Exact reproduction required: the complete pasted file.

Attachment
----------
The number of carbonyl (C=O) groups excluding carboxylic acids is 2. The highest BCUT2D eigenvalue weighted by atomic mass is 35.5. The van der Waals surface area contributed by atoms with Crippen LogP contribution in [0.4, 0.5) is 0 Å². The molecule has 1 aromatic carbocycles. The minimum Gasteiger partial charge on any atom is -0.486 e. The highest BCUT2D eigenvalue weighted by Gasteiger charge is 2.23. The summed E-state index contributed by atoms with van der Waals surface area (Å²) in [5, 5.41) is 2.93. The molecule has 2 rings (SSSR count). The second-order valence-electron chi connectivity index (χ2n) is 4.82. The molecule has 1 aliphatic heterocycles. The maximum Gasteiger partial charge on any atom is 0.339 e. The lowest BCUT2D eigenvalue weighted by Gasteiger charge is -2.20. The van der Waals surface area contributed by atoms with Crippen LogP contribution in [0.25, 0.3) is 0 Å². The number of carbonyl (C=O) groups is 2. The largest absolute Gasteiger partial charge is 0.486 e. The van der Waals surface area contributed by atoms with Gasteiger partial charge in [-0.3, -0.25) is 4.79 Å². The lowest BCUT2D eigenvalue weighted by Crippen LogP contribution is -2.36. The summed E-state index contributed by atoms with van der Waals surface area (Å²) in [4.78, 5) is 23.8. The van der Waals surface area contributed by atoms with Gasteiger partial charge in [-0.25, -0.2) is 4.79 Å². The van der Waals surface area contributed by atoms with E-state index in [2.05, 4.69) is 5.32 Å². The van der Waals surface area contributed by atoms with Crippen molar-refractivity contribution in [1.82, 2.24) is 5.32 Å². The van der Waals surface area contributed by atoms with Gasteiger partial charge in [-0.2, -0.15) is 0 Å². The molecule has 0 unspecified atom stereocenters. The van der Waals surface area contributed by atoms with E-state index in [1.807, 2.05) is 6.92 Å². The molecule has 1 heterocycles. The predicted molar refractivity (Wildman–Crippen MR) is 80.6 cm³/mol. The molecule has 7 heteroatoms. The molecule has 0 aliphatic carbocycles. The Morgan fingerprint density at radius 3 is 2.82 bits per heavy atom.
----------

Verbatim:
The number of carbonyl (C=O) groups excluding carboxylic acids is 2. The highest BCUT2D eigenvalue weighted by atomic mass is 35.5. The van der Waals surface area contributed by atoms with Crippen LogP contribution in [0.4, 0.5) is 0 Å². The molecule has 1 aromatic carbocycles. The minimum Gasteiger partial charge on any atom is -0.486 e. The highest BCUT2D eigenvalue weighted by Gasteiger charge is 2.23. The summed E-state index contributed by atoms with van der Waals surface area (Å²) in [5, 5.41) is 2.93. The molecule has 2 rings (SSSR count). The second-order valence-electron chi connectivity index (χ2n) is 4.82. The molecule has 1 aliphatic heterocycles. The maximum Gasteiger partial charge on any atom is 0.339 e. The lowest BCUT2D eigenvalue weighted by Gasteiger charge is -2.20. The van der Waals surface area contributed by atoms with Crippen LogP contribution in [0.25, 0.3) is 0 Å². The number of carbonyl (C=O) groups is 2. The largest absolute Gasteiger partial charge is 0.486 e. The van der Waals surface area contributed by atoms with Gasteiger partial charge in [-0.3, -0.25) is 4.79 Å². The lowest BCUT2D eigenvalue weighted by Crippen LogP contribution is -2.36. The summed E-state index contributed by atoms with van der Waals surface area (Å²) in [4.78, 5) is 23.8. The van der Waals surface area contributed by atoms with Gasteiger partial charge in [-0.25, -0.2) is 4.79 Å². The van der Waals surface area contributed by atoms with E-state index in [2.05, 4.69) is 5.32 Å². The van der Waals surface area contributed by atoms with Crippen molar-refractivity contribution in [1.82, 2.24) is 5.32 Å². The van der Waals surface area contributed by atoms with Gasteiger partial charge in [-0.2, -0.15) is 0 Å². The molecule has 0 unspecified atom stereocenters. The van der Waals surface area contributed by atoms with E-state index in [1.807, 2.05) is 6.92 Å². The molecule has 1 heterocycles. The predicted molar refractivity (Wildman–Crippen MR) is 80.6 cm³/mol. The molecule has 7 heteroatoms. The molecule has 0 aliphatic carbocycles. The Morgan fingerprint density at radius 3 is 2.82 bits per heavy atom.